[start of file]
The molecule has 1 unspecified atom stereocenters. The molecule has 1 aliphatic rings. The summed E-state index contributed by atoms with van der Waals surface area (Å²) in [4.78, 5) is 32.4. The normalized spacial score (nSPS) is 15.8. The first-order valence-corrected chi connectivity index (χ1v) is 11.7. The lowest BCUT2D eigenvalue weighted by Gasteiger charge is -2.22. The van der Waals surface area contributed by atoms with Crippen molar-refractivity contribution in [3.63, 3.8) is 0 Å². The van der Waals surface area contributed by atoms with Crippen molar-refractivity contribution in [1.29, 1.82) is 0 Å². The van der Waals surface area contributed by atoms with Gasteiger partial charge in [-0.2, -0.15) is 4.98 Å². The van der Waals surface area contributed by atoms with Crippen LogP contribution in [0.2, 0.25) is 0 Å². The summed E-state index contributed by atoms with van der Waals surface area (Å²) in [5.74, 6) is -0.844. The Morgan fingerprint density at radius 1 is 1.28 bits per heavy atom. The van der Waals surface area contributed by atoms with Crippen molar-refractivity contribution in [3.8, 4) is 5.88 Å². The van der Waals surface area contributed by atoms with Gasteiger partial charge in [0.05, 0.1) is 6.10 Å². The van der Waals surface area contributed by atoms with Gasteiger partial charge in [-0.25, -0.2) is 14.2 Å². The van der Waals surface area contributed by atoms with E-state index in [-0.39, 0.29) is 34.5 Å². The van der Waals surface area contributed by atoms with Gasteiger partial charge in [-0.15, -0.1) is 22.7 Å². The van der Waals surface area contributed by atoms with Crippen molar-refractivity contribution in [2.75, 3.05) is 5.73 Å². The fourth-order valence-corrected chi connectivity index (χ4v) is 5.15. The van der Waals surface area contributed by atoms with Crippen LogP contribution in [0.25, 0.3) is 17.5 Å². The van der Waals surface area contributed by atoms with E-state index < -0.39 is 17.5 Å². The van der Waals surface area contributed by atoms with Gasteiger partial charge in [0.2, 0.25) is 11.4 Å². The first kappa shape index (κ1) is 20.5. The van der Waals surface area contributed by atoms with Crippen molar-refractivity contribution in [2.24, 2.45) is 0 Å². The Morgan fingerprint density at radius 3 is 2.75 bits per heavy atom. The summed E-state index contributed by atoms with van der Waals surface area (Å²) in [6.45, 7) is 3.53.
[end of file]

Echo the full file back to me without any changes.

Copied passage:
The molecule has 1 unspecified atom stereocenters. The molecule has 1 aliphatic rings. The summed E-state index contributed by atoms with van der Waals surface area (Å²) in [4.78, 5) is 32.4. The normalized spacial score (nSPS) is 15.8. The first-order valence-corrected chi connectivity index (χ1v) is 11.7. The lowest BCUT2D eigenvalue weighted by Gasteiger charge is -2.22. The van der Waals surface area contributed by atoms with Crippen molar-refractivity contribution in [3.63, 3.8) is 0 Å². The van der Waals surface area contributed by atoms with Crippen molar-refractivity contribution in [1.29, 1.82) is 0 Å². The van der Waals surface area contributed by atoms with Gasteiger partial charge in [-0.2, -0.15) is 4.98 Å². The van der Waals surface area contributed by atoms with Crippen LogP contribution in [0.2, 0.25) is 0 Å². The summed E-state index contributed by atoms with van der Waals surface area (Å²) in [5.74, 6) is -0.844. The Morgan fingerprint density at radius 1 is 1.28 bits per heavy atom. The van der Waals surface area contributed by atoms with Crippen molar-refractivity contribution in [3.8, 4) is 5.88 Å². The van der Waals surface area contributed by atoms with Gasteiger partial charge in [0.05, 0.1) is 6.10 Å². The van der Waals surface area contributed by atoms with Gasteiger partial charge in [-0.25, -0.2) is 14.2 Å². The van der Waals surface area contributed by atoms with E-state index in [-0.39, 0.29) is 34.5 Å². The van der Waals surface area contributed by atoms with Gasteiger partial charge in [-0.15, -0.1) is 22.7 Å². The van der Waals surface area contributed by atoms with Crippen molar-refractivity contribution in [2.75, 3.05) is 5.73 Å². The fourth-order valence-corrected chi connectivity index (χ4v) is 5.15. The van der Waals surface area contributed by atoms with Crippen LogP contribution in [0.25, 0.3) is 17.5 Å². The van der Waals surface area contributed by atoms with E-state index < -0.39 is 17.5 Å². The van der Waals surface area contributed by atoms with Gasteiger partial charge in [0.2, 0.25) is 11.4 Å². The first kappa shape index (κ1) is 20.5. The van der Waals surface area contributed by atoms with Crippen molar-refractivity contribution in [2.24, 2.45) is 0 Å². The Morgan fingerprint density at radius 3 is 2.75 bits per heavy atom. The summed E-state index contributed by atoms with van der Waals surface area (Å²) in [6.45, 7) is 3.53.